Service Awards at Ateneo de Naga University
March 3, 2010.
I have already written a little word of congratulations to you all. It has been printed in your beautiful program of profiles, and need not be repeated here. I am deeply grateful that Dada spared me from having my full-length profile picture printed in your souvenir programs. After spending a week in Germany drinking the beer that celebrates friendships over decades but expands one’s girth explosively way beyond measure, mine is not the profile that you want on in your printed memento for this occasion!
It is a beautiful occasion, is it not? It is a celebration of milestones in service counted off in fives – except for the final milestone which jumps from 25 to 40. I am honored to be here to express the gratitude and well wishes of the University to those who today are celebrants – but perhaps today even to those who are celebrating in between the milestones. The university is grateful for your presence here at Ateneo de Naga University; it is grateful for the work you have accomplished; it is grateful for the miles we have walked together within it in shared mission. It wishes you well as you continue to accomplish the work you do, and as we continue to journey together in the consolation that service in mission brings. Not after five, not after 25, not even after 40 years of service are you emptied of service. You give, and continue to give, and dare to pray, “to give” further and “not to count the cost.” God surprises you; after a while he shocks you; he answers your prayer. You have given, and you have not counted the cost. You have given as the sun has risen; you have given as the sun is setting; throughout the years, you have given even in the dark, frustrating and painful nights. This we celebrate today in gratitude.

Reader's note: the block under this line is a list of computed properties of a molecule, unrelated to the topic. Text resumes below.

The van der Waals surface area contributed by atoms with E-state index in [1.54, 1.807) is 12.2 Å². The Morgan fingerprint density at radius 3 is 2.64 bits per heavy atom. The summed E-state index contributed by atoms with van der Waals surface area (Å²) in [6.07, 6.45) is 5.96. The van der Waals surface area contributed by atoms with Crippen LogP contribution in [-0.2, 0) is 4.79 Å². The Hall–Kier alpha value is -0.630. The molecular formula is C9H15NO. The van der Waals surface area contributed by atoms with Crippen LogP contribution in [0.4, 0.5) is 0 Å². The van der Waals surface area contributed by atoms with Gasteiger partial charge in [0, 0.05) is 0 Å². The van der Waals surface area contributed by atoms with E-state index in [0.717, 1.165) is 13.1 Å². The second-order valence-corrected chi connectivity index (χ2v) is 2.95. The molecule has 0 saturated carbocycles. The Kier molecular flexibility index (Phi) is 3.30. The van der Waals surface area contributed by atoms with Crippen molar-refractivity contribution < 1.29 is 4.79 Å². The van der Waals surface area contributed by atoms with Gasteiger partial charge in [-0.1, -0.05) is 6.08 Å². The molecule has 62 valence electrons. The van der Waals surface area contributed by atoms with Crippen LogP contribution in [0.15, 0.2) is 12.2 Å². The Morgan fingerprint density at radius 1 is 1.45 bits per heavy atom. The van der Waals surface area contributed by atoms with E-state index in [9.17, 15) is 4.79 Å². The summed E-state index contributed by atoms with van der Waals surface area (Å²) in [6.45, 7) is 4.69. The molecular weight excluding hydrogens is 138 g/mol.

My personal gratitude is special today. I have presided over these service awards before, these conferrals of University awards with every career milestone. But this shall be the last time I shall do this at the Ateneo de Naga as your university president. I celebrate with you therefore today in gratitude for you all, and for the service and friendship we have enjoyed together; but in all honesty I celebrate also with sadness, knowing that soon I shall have to move on. For a long time, through November, December and January, I denied it. Now , as graduation nears inevitably, I have come to accept it. There is no escape. What God has given, he can also take away. At the same time, I know that the Lord who has brought us together in shared mission, no matter where the Lord’s mission leads us, will continue to keep us together in shared mission. He prayed, “That they may be one.” This, too, is my prayer. That we may always be one! This is my hope.